According to the study, the US has the highest rate of unintended pregnancy among developed nations, and at least half of these unintended pregnancies are due to incorrect contraception use. As I said before, one of the best reasons to choose an IUD over other contraception options is the removal of human error from the equation. When you don’t have to remember to take a pill or put on a condom correctly, it makes the risk of an unintended pregnancy almost zero. In fact, IUDs are 20 times more effective at preventing pregnancy in comparison to the pill, the patch, or the ring.
I have said it before, and I’ll say it again. The next time you have a gynecology appointment, talk to your doctor about getting an IUD. The effectiveness, the peace of mind, and the lack of hassle are worth it. Arm yourself with information, and if they refuse to consider you for an IUD, then find another gynecologist. I have heard anecdotal evidence that Planned Parenthood is particularly pro-IUD for anyone who is interested in getting one.
As I was walking home yesterday afternoon from the Carnivale street fair, I witnessed street harassment. Four men were standing on the sidewalk, and one of these men approached a girl who had been in the parade earlier that day. She was still wearing her feathered, spangled, and slightly revealing costume.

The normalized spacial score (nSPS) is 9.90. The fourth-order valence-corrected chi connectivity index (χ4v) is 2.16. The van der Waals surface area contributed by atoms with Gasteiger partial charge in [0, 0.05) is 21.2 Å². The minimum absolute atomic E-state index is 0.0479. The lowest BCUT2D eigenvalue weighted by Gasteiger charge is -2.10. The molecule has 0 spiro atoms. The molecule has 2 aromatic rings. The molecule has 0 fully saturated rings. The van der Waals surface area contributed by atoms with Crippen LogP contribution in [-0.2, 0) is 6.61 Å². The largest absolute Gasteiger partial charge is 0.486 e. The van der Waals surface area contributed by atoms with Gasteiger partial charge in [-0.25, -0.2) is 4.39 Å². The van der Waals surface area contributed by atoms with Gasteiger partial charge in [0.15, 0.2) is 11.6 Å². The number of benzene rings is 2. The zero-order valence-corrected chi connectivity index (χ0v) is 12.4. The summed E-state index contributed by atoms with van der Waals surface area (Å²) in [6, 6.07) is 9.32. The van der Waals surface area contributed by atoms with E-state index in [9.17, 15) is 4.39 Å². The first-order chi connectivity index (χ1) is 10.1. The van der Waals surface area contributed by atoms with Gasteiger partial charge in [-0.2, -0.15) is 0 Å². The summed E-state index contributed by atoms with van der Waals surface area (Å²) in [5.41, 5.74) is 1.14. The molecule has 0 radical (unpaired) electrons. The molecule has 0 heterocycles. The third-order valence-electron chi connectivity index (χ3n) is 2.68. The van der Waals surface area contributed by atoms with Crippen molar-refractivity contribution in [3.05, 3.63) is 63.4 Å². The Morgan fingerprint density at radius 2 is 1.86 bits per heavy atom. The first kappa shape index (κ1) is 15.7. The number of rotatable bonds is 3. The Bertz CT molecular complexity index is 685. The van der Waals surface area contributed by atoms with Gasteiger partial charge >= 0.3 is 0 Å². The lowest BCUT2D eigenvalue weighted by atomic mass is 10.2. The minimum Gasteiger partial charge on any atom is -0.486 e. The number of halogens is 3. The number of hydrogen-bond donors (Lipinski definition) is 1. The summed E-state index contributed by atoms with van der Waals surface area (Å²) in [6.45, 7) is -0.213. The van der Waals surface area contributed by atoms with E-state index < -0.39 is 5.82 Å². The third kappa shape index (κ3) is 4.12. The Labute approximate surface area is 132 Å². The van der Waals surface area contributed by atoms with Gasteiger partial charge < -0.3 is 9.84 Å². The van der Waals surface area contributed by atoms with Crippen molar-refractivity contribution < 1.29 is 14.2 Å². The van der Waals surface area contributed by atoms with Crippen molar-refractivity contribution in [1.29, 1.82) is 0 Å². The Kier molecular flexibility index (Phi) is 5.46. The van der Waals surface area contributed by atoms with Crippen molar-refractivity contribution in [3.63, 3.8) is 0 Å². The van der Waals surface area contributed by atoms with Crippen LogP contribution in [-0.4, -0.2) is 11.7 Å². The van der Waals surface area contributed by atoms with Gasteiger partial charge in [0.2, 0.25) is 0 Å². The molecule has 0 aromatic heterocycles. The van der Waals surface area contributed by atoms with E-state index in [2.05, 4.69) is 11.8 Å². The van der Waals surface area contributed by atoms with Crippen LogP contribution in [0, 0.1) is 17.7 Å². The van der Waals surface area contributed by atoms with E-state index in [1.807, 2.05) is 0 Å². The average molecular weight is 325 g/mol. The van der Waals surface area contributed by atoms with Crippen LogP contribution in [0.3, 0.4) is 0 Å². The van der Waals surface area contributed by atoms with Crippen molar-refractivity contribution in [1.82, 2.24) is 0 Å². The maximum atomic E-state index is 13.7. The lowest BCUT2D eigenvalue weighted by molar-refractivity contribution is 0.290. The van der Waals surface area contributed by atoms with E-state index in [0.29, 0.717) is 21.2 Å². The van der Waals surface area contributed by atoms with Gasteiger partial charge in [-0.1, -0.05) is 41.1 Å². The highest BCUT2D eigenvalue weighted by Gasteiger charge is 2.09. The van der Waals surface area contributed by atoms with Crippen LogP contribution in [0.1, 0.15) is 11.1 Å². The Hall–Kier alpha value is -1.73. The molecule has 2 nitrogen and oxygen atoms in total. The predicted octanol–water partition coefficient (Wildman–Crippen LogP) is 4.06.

I qualify that as “slightly revealing” because, quite frankly, a bathing suit in the same style would have been appropriate for a family get together at a pool. I also mention this, because “look what she was wearing” is often the defense for harassment and even for sexual assault and rape. Her costume was appropriate to the occasion, but even she had been walking down the street naked, attire is no excuse for harassment.
The man that approached her practically stood in front of her as he was asking her if she had a Facebook account. She ignored him, stepped around him, and kept walking. He grew angry, and started yelling at her that she was racist for not talking to him.
I also grew angry. Why on Earth should she be obligated to talk to him? She didn’t know him, and he was acting aggressively towards her. He clearly felt that by walking down the street, she somehow owed him some attention. Her outfit was not an invitation to talk to her.
While this is not the most aggressive example of street harassment that I’ve seen, and I’ve certainly been the focus of more aggressive street harassment, it still infuriates me. Women do not walk down the street in order to entertain whomever is watching. We do it to go to work, to get groceries, go to the bank, go to the gym, hang out with friends, go out to eat, watch a newly released movie, etc.
Street harassment has been a hot topic of late, and with movements like “I Hollaback”, women are trying to combat this problem with social pressures, and public advertising of the faces and locations of men who have harassed a woman on the street. But this isn’t enough.